Raymond Briggs: The Snowman is not really about Christmas, it's about death
The beloved children's book, and subsequent animation, has been hijacked by festive sentimentality according to its author
Adam Sherwin is Media Correspondent at The Independent and an award-winning writer who specialises in covering the entertainment, broadcasting, music and popular culture industries. Previously Media writer and diarist at The Times, he was a co-founder of the Beehive City media and entertainment website. As regular contributor to BBC London 94.9 Radio station, he was named Music Business writer of the year at the awards of influential music industry site Record of the Day in 2006.
Tuesday 11 December 2012
Christmas wouldn’t be the same without another showing for the heart-melting fantasy about a boy whose snowman creation magically comes to life.
But The Snowman was actually about death and should never have become a festive favourite, Raymond Briggs has revealed, after complaining that the film adaptation of his story was hijacked by Christmas sentimentality.
The illustrator who wrote The Snowman in 1978, has finally consented to produce a sequel to the enchanting animated story, The Snowman and The Snowdog, which will be broadcast by Channel 4 on Christmas Eve.
The original Oscar-nominated Snowman, famed for the scene of the boy and his snowman taking flight to the swelling choral ballad "Walking In The Air", has been screened every Christmas by Channel 4 since 1982.
Yet Briggs, 78, a self-confessed “miserable git” with a Grinch-style attitude to Christmas, said that his story, which depicts the snowman melting in the morning, was designed to introduce children to the concept of mortality and should never have become a heart-warming accompaniment to mince pies and gift-giving.
“The idea was clean, nice and silent. I don’t have happy endings,” Briggs told the Christmas edition of Radio Times. “I create what seems natural and inevitable. The snowman melts, my parents died, animals die, flowers die. Everything does. There’s nothing particularly gloomy about it. It’s a fact of life.”
The animated version of The Snowman, which appeared four years after the book’s publication, inserted "Walking in the Air", a motorcycle ride and a visit to Santa at the North Pole.
Briggs said: “I thought, ‘It’s a bit corny and twee, dragging in Christmas’, as The Snowman had nothing to do with that, but it worked extremely well.”
The writer, whose 1973 bestseller Father Christmas, presented Santa as an irritable old man, grumbling about delivering presents in the cold, remains indifferent to the festive spirit.
“I’m not a fan of Christmas, although I support the principle of a day of feasting and presents, but the anxiety starts in October: how many are coming? Are they bringing grandchildren? How long will they stay?”
Briggs is however content with the Snowman sequel, which resurrects little Billy’s melted playmate and introduces a mischievous pup with odd socks for ears.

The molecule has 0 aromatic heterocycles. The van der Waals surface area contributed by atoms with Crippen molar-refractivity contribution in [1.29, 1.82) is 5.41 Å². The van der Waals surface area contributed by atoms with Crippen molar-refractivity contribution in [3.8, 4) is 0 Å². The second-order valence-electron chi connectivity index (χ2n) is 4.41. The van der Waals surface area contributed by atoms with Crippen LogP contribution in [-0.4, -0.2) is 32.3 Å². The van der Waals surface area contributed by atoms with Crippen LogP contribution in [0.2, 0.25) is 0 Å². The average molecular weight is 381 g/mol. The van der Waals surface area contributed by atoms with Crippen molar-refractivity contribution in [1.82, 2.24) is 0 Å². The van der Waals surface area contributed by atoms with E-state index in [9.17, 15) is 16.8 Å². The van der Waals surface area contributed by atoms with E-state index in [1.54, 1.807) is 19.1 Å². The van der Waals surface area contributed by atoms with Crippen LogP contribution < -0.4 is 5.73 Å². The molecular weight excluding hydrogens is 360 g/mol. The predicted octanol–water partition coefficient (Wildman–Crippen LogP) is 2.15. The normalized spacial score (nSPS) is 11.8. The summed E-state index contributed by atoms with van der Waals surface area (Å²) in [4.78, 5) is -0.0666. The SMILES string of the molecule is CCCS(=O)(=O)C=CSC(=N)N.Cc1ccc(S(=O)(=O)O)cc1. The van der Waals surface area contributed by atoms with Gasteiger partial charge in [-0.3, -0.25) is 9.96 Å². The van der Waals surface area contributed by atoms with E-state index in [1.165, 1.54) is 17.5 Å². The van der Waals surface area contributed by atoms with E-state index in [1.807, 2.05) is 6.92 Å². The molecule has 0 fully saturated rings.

“It would have been cashing in to do it before,” he said. “Now it won’t do any harm, and it’s not vulgar and American. I’ve never touched a computer, or anything like that.
“CGI makes everything too perfect, but they’re sticking to the old ways. I’m a notorious grumbler, but I found nothing to grumble about.”
The 24-minute Snowman and The Snowdog costs £2 million, and is made up of 200,000 individual drawings. Many of the artists worked on the original film and have sought to maintain the look of Briggs’ drawings. Digital snow and lighting effects have been added, although it’s unclear if the producers dared to tell Briggs.
The sequel is accompanied by a mobile phone game. “Huge amounts of money have been generated by The Snowman,” Briggs said. “I’m not interested. I read it’s sold three million copies, but publishers bandy about numbers that aren’t usually true. I don’t spend anything. I don’t like going abroad – the Gatwick airport hellhole.”
The writer did once find a kindred spirit. “I went once to Roald Dahl’s birthday party so I must have read something of his. He was fairly curmudgeonly.”
Other Christmas Grinches...
Don’t expect a Lady Gaga Christmas single. In 2010 the singer bit the head off a Santa doll thrown on stage at the O2 Arena, declaring “I hate the holidays! I’m alone and miserable, you f***ing dumb bit of toy!” The offending item “was pregnant ... with chemicals not meant for children.”
Jim Lea, Slade’s bassist, has had it with their perennial, Merry Xmas Everybody. “You don’t start singing Happy Birthday to someone two months before the day. Please don’t start playing it again yet. I’m no Scrooge, it’s just that I’m sick of the Christmas hysteria. I never dreamt it would still be played 30 years later.”
Ozzy Osbourne would rather fall of his quad bike than the wagon on December 25. “When you’re a practising alcoholic, Christmas is just another day,” the rocker argued. “Fortunately a few years ago I broke my neck coming off my quad bike and I was in a coma for Christmas.”
Overplayed Xmas standards piped into stores annoy customers and staff, the music consultancy Open Ear found. Instead, "A Very She & Him Christmas" by Zooey Deschanel and M.Ward was the ideal soothing alternative soundtrack for businesses and bars.
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